Dundurn January 2016 Adult

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  • 1
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    Cracked How Telephone Operators Took on Canada’s Largest Corporation ... And Won Joan M. Roberts Canada
    9781459731721 Paperback BUSINESS & ECONOMICS / Corporate & Business History Publication Date: December 19, 2015
    $26.99 CAD 6 x 9 x 1 in | 1 gr | 384 pages Carton Quantity: 32 Canadian Rights: Y Dundurn
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      Description
      2015 Ontario Historical Society Alison Prentice Award — Winner
      2016 Heritage Toronto Book Award — Nominated


      The story of the Bell Canada union drive and the phone operator strike that brought sweeping reform to women’s workplace rights.

      In the 1970s, Bell Canada was Canada’s largest corporation. It employed thousands of people, including a large number of women who worked as operators and endured very poor pay and working conditions. Joan Roberts, a former operator, tells the story of how she and a group of dedicated labour organizers helped to initiate a campaign to unionize Bell Canada’s operators.

      From the point of view of the workers and the organizers, Roberts tells an important story in Canada’s labour history. The unionization of Bell Canada’s operators was a huge victory for Canada’s working women. The victory at Bell established new standards for women in other so-called “pink-collar” jobs.
      Bio
      Joan M. Roberts served as a union organizer for the phone operators at Bell Canada. She later worked as a development consultant for the Labour Council Development Foundation. Currently, she runs a training and consulting practice. She lives in Toronto.
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    • Awards & Reviews

      Awards
      Ontario Historical Society Alison Prentice Award 2015, Winner
      Heritage Toronto Book Award 2016, Short-listed
      Reviews
      Roberts’s book is a timely reminder of the risks and rewards of a truly grassroots, democratic and inclusive House of Labour.
      Roberts is the ideal person to tell this story...Cracked was hard to put down.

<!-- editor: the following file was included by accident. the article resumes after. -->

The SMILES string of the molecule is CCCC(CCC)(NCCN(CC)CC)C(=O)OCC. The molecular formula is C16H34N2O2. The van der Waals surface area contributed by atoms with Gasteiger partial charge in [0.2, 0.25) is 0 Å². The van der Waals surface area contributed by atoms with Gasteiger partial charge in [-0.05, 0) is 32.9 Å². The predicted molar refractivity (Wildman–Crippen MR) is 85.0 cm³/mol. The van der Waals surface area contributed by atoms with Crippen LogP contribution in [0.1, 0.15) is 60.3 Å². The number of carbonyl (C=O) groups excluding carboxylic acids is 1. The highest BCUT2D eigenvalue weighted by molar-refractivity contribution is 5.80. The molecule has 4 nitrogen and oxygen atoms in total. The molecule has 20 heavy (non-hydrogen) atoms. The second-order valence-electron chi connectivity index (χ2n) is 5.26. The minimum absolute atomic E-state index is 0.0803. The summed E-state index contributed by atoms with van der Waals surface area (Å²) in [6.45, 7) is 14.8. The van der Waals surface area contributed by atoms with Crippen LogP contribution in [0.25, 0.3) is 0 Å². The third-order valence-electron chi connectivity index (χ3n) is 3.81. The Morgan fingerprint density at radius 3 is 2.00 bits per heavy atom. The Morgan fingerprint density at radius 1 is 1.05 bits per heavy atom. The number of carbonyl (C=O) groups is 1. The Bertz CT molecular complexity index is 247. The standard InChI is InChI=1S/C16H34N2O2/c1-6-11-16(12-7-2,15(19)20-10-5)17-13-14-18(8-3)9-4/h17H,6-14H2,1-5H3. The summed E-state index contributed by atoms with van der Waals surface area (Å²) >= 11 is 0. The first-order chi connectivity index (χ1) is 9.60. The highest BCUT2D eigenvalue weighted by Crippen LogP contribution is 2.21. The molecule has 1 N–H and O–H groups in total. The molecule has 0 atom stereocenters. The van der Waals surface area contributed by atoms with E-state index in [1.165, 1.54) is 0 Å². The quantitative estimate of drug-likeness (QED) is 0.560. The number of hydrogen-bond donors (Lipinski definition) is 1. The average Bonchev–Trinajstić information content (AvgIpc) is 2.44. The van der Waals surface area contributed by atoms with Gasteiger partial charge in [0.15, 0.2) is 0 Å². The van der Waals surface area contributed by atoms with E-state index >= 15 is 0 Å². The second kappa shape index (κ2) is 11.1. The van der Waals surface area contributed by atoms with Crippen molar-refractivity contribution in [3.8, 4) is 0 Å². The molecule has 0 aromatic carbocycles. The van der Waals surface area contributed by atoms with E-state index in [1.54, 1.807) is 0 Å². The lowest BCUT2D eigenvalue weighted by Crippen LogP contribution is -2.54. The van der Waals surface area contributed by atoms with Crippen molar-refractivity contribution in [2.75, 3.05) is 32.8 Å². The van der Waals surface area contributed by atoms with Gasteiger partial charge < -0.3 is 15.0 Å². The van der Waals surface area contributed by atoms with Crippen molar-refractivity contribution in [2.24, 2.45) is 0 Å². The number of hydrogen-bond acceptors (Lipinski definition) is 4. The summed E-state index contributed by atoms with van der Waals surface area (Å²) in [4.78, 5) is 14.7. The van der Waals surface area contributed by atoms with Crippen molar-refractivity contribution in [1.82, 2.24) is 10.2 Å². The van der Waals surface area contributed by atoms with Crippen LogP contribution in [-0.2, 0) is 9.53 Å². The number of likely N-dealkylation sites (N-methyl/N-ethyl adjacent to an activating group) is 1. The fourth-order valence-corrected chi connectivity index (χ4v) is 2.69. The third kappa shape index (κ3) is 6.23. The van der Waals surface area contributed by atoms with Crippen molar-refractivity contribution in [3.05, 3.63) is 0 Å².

• 2
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    Great Western Railway of Canada Southern Ontario’s Pioneer Railway David R.P. Guay Canada
    9781459732827 Paperback TRANSPORTATION / Railroads On Sale Date: December 05, 2015
    $22.99 CAD 8.5 x 8.5 x 1 in | 520 gr | 248 pages Carton Quantity: 36 Canadian Rights: Y Dundurn
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      Description
      A look back on the brief and spectacular history of Canada’s Great Western Railway.

      This book chronicles the genesis and all-too-brief existence of one of Canada’s greatest early railways, the Great Western Railway of Canada (1853–1882), a major precursor to the Canadian National Rail system.

      Today, the Great Western Railway of Canada is a little-known historic line, overlooked even by many railway aficionados. But it was truly a railway ahead of its time. It was a pioneer in combining land- and water-based transportation, including the introduction of river car-ferries and passenger/freight steamships on the Great Lakes. It made waves of a different kind with its acquisition of the American-owned railway linking Detroit, Grand Haven, and Milwaukee. And its mammoth workshops were industrial monuments in Hamilton and London, Ontario, where inventive geniuses laboured to supply the booming rail trade of southern Ontario.

      It was the ancestor of some of the most heavily used rail lines in all of Canada. This book has been written to do justice to a railway that truly must be considered one of Canada’s trailblazing lines. Amply illustrated with previously unpublished photographs and a thorough historical record of the Great Western Railway’s locomotives and rolling stock, it offers a ride back in time into the vanishing history of early Ontario railroading.
      Bio
      David R.P. Guay is a life-long railroadiana collector and the author of Tracks to the Trenches and Hiram Walker's Railroad: The Lake Erie and Detroit River Railway. He began his second career as a writer in 2010, after a thirty-year career in geriatrics. He lives in Savage, Minnesota.
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      those interested in the subject will find this a useful work.
      An in-depth account of how the line came to be.
  • 3
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    Ukkusiksalik The People's Story David F. Pelly Canada
    9781459729896 Hardcover HISTORY / Native American On Sale Date: January 23, 2016
    $35.00 CAD 6 x 9 x 1 in | 680 gr | 288 pages Carton Quantity: 22 Canadian Rights: Y Dundurn
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      Description
      The remarkable history of a pocket of the remote Arctic, and the oral testimony from the last Inuit elders to live there.

      A coastal region of rolling tundra just west of Hudson Bay, Ukkusikslaik was established as a national park in 2003. In earlier times this historic region was the principal hunting ground for several Inuit families and was criss-crossed by missionaries, Mounties, and traders. Since the 1980s, Arctic writer and researcher David F. Pelly has been exploring this region on foot and by sea-kayak, and with Inuit friends, while documenting Inuit traditional knowledge of the land. In this book, he presents the stories of Inuit elders and includes historical records to provide a complete history of this extraordinary corner of our northern landscape, Ukkusiksalik.